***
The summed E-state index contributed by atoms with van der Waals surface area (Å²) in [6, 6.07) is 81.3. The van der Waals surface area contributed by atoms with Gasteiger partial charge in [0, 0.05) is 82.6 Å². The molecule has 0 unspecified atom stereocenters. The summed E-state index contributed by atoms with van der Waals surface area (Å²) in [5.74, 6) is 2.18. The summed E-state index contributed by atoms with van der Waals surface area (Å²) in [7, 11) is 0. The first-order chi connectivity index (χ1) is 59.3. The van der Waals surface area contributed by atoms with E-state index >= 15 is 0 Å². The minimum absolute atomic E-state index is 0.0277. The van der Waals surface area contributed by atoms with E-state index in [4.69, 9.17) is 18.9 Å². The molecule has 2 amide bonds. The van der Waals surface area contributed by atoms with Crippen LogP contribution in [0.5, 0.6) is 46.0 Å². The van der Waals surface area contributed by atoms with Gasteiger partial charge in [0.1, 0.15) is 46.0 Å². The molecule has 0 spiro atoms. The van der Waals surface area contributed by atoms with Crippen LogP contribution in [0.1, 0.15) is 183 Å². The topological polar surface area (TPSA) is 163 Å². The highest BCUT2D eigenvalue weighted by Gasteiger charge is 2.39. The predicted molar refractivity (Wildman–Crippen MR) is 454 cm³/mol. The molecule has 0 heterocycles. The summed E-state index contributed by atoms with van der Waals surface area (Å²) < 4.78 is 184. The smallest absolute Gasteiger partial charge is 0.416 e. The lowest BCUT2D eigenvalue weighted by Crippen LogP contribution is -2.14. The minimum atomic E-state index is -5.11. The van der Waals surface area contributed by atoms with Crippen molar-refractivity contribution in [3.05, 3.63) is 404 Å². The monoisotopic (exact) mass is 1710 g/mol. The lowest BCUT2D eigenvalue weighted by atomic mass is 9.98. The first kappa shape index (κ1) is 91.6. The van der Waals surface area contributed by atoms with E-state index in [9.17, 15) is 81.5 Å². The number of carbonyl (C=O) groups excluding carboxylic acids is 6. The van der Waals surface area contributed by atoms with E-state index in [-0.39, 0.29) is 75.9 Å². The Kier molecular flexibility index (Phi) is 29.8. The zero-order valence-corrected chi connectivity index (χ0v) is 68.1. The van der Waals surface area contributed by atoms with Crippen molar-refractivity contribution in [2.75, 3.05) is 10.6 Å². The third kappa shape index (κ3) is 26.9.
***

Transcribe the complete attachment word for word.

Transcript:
The summed E-state index contributed by atoms with van der Waals surface area (Å²) in [6, 6.07) is 81.3. The van der Waals surface area contributed by atoms with Gasteiger partial charge in [0, 0.05) is 82.6 Å². The molecule has 0 unspecified atom stereocenters. The summed E-state index contributed by atoms with van der Waals surface area (Å²) in [5.74, 6) is 2.18. The summed E-state index contributed by atoms with van der Waals surface area (Å²) in [7, 11) is 0. The first-order chi connectivity index (χ1) is 59.3. The van der Waals surface area contributed by atoms with E-state index >= 15 is 0 Å². The minimum absolute atomic E-state index is 0.0277. The van der Waals surface area contributed by atoms with E-state index in [4.69, 9.17) is 18.9 Å². The molecule has 2 amide bonds. The van der Waals surface area contributed by atoms with Crippen LogP contribution in [0.5, 0.6) is 46.0 Å². The van der Waals surface area contributed by atoms with Gasteiger partial charge in [0.1, 0.15) is 46.0 Å². The molecule has 0 spiro atoms. The van der Waals surface area contributed by atoms with Crippen LogP contribution in [0.1, 0.15) is 183 Å². The topological polar surface area (TPSA) is 163 Å². The highest BCUT2D eigenvalue weighted by Gasteiger charge is 2.39. The predicted molar refractivity (Wildman–Crippen MR) is 454 cm³/mol. The molecule has 0 heterocycles. The summed E-state index contributed by atoms with van der Waals surface area (Å²) < 4.78 is 184. The smallest absolute Gasteiger partial charge is 0.416 e. The lowest BCUT2D eigenvalue weighted by Crippen LogP contribution is -2.14. The minimum atomic E-state index is -5.11. The van der Waals surface area contributed by atoms with Crippen molar-refractivity contribution in [3.05, 3.63) is 404 Å². The monoisotopic (exact) mass is 1710 g/mol. The lowest BCUT2D eigenvalue weighted by atomic mass is 9.98. The first kappa shape index (κ1) is 91.6. The van der Waals surface area contributed by atoms with E-state index in [9.17, 15) is 81.5 Å². The number of carbonyl (C=O) groups excluding carboxylic acids is 6. The van der Waals surface area contributed by atoms with E-state index in [-0.39, 0.29) is 75.9 Å². The Kier molecular flexibility index (Phi) is 29.8. The zero-order valence-corrected chi connectivity index (χ0v) is 68.1. The van der Waals surface area contributed by atoms with Crippen molar-refractivity contribution in [2.75, 3.05) is 10.6 Å². The third kappa shape index (κ3) is 26.9.